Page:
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Aug 20, 2011 02:48 AM

Cambodian/Lao cookbooks?

I'm just wrapping up a trip to SE Asia, and the food's been fantastic. I'm already pretty familiar with Thai and Indonesian, but Lao and Cambodian were both new to me - I was particularly blown away by the meals I had in Luang Prabang. Does anyone have any recommendations of Cambodian and/or Lao cookbooks so I can have a go at making it myself? I wanted to buy the Spiders to Water Lillies book from Friends International in Phnom Penh, but it was too heavy for my suitcase, and Amazon lists it at $125 (plus shipping).

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  1. I have the Spiders to Water lilies book and use it more to look at than folllow - I am not sure why. Rick Stein has a book following his Far Eastern Odyssey and the Cambodia section in that is quite good. I will follow this thread with interest - I spent nine months working in Phnom Penh and loved the food!

    1. Add Burmese to that list - I was at a Burmese restaurant last night and had some great tea leaf salad that I'd love to replicate.

      1. The Elephant Walk cookbook (the writer has a very good Cambodian restaurant in Cambridge) for the complicated stuff and Ghillie Basan's Cambodian cookbook for the simple stuff.
        The one strictly Burmese book I have is "Under the Golden Pagoda" by Aung Aung Taik (which if qianning is reading this, does date from the early 90's - it seems to be fiendishly expensive now - good library systems should have it).
        There are some recipes from all of these cuisines in books by Charmaine Solomon and Jennifer Brennan as well as in "Hot Sour Salty Sweet" by Alford and Duguid.
        Have a look at this too:

        5 Replies
        1. re: buttertart

          re: BT, LOL, you knew I couldn't resist the "Cambodian/Lao" tag....and thanks for the clarification on "Under the Golden Pagoda"

          re: Emmmily, BT's reccommendations are excellent, also for Burmese you might also want to look into "The Food of Burma" from the Periplus series, and , "The Flavors of Burma" by Susan Chan, of the these I think "The Food of Burma" is probably the best place to begin, simply because it was written by a professional chef, and in my experience at least, the recipes are clearer and more well tested and it is pretty widely available.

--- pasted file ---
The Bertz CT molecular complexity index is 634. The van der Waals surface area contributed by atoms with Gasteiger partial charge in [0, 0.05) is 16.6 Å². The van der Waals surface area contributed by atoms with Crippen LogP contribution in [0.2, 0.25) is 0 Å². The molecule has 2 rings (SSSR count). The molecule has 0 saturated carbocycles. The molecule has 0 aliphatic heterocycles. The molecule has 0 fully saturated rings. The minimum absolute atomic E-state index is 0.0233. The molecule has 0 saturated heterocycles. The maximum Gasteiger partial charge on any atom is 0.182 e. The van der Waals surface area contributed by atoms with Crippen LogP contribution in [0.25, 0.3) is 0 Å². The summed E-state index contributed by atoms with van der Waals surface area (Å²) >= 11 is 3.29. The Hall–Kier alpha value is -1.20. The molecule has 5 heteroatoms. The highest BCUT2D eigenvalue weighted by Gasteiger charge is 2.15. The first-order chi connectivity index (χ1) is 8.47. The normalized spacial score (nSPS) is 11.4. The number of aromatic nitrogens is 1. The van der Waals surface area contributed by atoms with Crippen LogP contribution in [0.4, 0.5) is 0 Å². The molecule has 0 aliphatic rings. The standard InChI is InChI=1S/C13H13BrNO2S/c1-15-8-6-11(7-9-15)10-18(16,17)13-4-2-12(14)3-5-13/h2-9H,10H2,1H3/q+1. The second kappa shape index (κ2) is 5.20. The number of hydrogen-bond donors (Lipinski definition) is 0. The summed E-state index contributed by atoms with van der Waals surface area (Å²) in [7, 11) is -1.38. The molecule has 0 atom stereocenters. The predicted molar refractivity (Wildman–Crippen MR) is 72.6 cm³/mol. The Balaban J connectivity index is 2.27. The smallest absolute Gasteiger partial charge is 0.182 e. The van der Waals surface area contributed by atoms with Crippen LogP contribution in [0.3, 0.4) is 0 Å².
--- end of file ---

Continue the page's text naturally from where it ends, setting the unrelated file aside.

1. re: qianning

            I figured (similar strokes for similar folks), and couldn't remember what thread we embarked on this subject on. ;-)

            1. re: qianning

              This book on Burmese cooking was highly recommended by Time Out a couple of years ago:


              They also have a website:


              1. re: greedygirl

                Love the website! The book isn't on Amazon here.

                1. re: buttertart

                  We saw this book, I think Yoma (Burmese restaurant in Boston) has/had a copy on display.....for some reason, which completely escapes me at the moment, we, mr. qn being the real expert on Burmese food in our household, decided not to purchase....could be Yoma only has one display copy & none for sale or that we weren't in the mood to pay the UK shipping charges.....

                  Also, for Emmmily & others looking for advice on Cambodian & Lao food, there is a pretty strong following for Cambodian & Lao cooking/restaurants/grocieries on the Boston Board, galagatron, who has been a huge help to me in finding/sourcing ingredients for SEA cooking, in particular REALLY knows his stuff when it comes to these foods, and would be a great resource if you can figure out the wording to make a post on the Boston board relevant.

          2. I found Cambodian food to be much less appealing than Lao food when I was there. I haven't found any exciting Lao cookbooks yet, but haven't really been looking that hard!

            1. Thanks all for the ideas! I ate at Elephant Walk a few years ago, and 'Hot Sour Salty Sweet' is already high on my wishlist. I actually just made a Burmese chicken curry with tomato and lime (and young jackfruit, since we didn't have enough chicken) for dinner tonight. The recipe was from a book called Curry Cuisine - the 'Myanmar & Maritime SE Asia' section is by Sri Owen, better known for her Indonesian cookbooks. I can't speak for its authenticity, but it was really delicious, served with Thai sticky rice and a version of the cucumber salad I ate in Laos.

              1 Reply
              1. re: Emmmily

                I second both Elephant Walk (and the restaurant, with an offshoot in Waltham, if it's still there) and Hot Sour Salty Sweet, which is also great just to read (and drool).